By ANN LUKITS
Scientists observing groups of people lift heavy boxes found subtle differences between the sexes that could increase women’s risk for chronic back problems, according to a study published online in the journal Applied Ergonomics.
One important difference was the way men and women coordinated their joint movements—including knee, hip and lower back—when lifting an object from a low height. Women tended to move each joint separately, one after the other, which put most of the stress on the lower spine, the researchers said. The men, particularly those with lifting experience, moved their joints almost in unison, which is safer for the back.
The study in Montreal observed 30 men and 15 women, ages 25 to 41 years old, employed in manual material-handling jobs that involve heavy lifting and carrying. Half of the men had an average of 15 years of experience and half had about six months’ experience. The women had been employed for an average of seven years and were significantly smaller than the men. Participants were asked to transfer 24 boxes, each weighing 33 pounds, from one wooden pallet to another and then back again, up to five times in 30 minutes. The lifting sessions were completed over a 10-day period and subjects were allowed to rest for at least a day between each one.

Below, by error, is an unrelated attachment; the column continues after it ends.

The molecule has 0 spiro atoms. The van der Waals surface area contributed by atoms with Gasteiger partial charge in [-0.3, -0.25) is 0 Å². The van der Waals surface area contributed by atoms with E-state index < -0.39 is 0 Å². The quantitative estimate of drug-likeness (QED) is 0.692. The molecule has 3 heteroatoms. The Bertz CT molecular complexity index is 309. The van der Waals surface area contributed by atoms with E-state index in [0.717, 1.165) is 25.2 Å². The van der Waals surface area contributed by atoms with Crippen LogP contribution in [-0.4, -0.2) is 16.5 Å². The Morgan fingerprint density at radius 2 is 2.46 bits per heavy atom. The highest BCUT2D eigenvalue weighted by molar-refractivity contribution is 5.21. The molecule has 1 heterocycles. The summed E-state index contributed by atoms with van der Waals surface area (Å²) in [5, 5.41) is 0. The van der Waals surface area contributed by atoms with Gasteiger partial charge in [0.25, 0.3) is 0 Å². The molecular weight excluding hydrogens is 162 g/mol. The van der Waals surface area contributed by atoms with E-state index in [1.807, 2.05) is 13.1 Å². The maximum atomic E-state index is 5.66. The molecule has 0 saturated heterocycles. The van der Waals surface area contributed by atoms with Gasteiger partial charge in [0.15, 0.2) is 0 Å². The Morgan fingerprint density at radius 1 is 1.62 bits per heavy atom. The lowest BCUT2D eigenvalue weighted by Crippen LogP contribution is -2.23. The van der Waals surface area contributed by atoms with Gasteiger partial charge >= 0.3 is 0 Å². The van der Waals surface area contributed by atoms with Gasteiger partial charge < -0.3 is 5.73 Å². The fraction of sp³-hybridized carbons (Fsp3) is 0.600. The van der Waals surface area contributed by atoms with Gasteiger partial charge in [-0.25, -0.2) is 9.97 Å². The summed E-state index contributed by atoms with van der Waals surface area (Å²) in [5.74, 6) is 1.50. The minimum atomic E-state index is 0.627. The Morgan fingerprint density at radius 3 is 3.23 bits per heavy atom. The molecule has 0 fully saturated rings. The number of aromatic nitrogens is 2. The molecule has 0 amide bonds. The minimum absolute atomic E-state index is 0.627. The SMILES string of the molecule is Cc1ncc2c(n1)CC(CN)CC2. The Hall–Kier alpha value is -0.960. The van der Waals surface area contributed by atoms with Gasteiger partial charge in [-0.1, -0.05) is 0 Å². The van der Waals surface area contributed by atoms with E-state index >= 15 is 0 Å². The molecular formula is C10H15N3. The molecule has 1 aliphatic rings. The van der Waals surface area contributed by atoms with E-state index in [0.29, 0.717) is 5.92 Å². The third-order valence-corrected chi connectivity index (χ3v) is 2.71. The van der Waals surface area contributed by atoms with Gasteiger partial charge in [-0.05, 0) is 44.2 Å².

Special motion-camera systems recorded participants’ movements.
All the subjects moved their joints in a sequential pattern, with the knees leading the hips and the hips leading the back during the initial phases of the lift. But there was less delay between the joint motions among men, especially the experienced lifters, whose lifting strategy was closer to a squat lift, with knees bent and straight back, the recommended posture to avoid back injury. The women and novice men were more likely to use the more dangerous stoop lift—with their torso more bent and their knees less bent—than the experienced men.